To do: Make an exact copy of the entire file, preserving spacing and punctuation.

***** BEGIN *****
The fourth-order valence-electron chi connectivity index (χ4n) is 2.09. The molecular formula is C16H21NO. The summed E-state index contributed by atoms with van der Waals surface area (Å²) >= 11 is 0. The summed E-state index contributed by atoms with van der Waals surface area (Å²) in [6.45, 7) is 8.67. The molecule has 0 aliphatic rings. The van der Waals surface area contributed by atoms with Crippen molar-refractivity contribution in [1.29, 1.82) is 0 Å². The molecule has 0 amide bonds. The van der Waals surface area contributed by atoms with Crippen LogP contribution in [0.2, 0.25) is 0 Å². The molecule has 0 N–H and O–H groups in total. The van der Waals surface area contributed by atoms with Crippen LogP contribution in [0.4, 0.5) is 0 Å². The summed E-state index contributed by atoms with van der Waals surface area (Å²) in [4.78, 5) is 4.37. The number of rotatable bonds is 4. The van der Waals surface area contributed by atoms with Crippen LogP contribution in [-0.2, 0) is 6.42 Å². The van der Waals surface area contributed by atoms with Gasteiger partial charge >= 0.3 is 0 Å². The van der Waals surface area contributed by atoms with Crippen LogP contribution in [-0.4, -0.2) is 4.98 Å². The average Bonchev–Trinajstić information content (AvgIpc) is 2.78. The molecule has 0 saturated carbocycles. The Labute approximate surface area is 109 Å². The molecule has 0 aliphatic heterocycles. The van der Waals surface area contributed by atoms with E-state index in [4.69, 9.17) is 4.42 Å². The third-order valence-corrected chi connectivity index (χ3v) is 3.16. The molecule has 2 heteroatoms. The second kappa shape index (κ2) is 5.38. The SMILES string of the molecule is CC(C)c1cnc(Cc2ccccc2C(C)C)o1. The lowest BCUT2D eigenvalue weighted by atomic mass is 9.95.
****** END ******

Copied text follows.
The fourth-order valence-electron chi connectivity index (χ4n) is 2.09. The molecular formula is C16H21NO. The summed E-state index contributed by atoms with van der Waals surface area (Å²) >= 11 is 0. The summed E-state index contributed by atoms with van der Waals surface area (Å²) in [6.45, 7) is 8.67. The molecule has 0 aliphatic rings. The van der Waals surface area contributed by atoms with Crippen molar-refractivity contribution in [1.29, 1.82) is 0 Å². The molecule has 0 amide bonds. The van der Waals surface area contributed by atoms with Crippen LogP contribution in [0.2, 0.25) is 0 Å². The molecule has 0 N–H and O–H groups in total. The van der Waals surface area contributed by atoms with Crippen LogP contribution in [0.4, 0.5) is 0 Å². The summed E-state index contributed by atoms with van der Waals surface area (Å²) in [4.78, 5) is 4.37. The number of rotatable bonds is 4. The van der Waals surface area contributed by atoms with Crippen LogP contribution in [-0.2, 0) is 6.42 Å². The van der Waals surface area contributed by atoms with Gasteiger partial charge >= 0.3 is 0 Å². The van der Waals surface area contributed by atoms with Crippen LogP contribution in [-0.4, -0.2) is 4.98 Å². The average Bonchev–Trinajstić information content (AvgIpc) is 2.78. The molecule has 0 saturated carbocycles. The Labute approximate surface area is 109 Å². The molecule has 0 aliphatic heterocycles. The van der Waals surface area contributed by atoms with E-state index in [4.69, 9.17) is 4.42 Å². The third-order valence-corrected chi connectivity index (χ3v) is 3.16. The molecule has 2 heteroatoms. The second kappa shape index (κ2) is 5.38. The SMILES string of the molecule is CC(C)c1cnc(Cc2ccccc2C(C)C)o1. The lowest BCUT2D eigenvalue weighted by atomic mass is 9.95.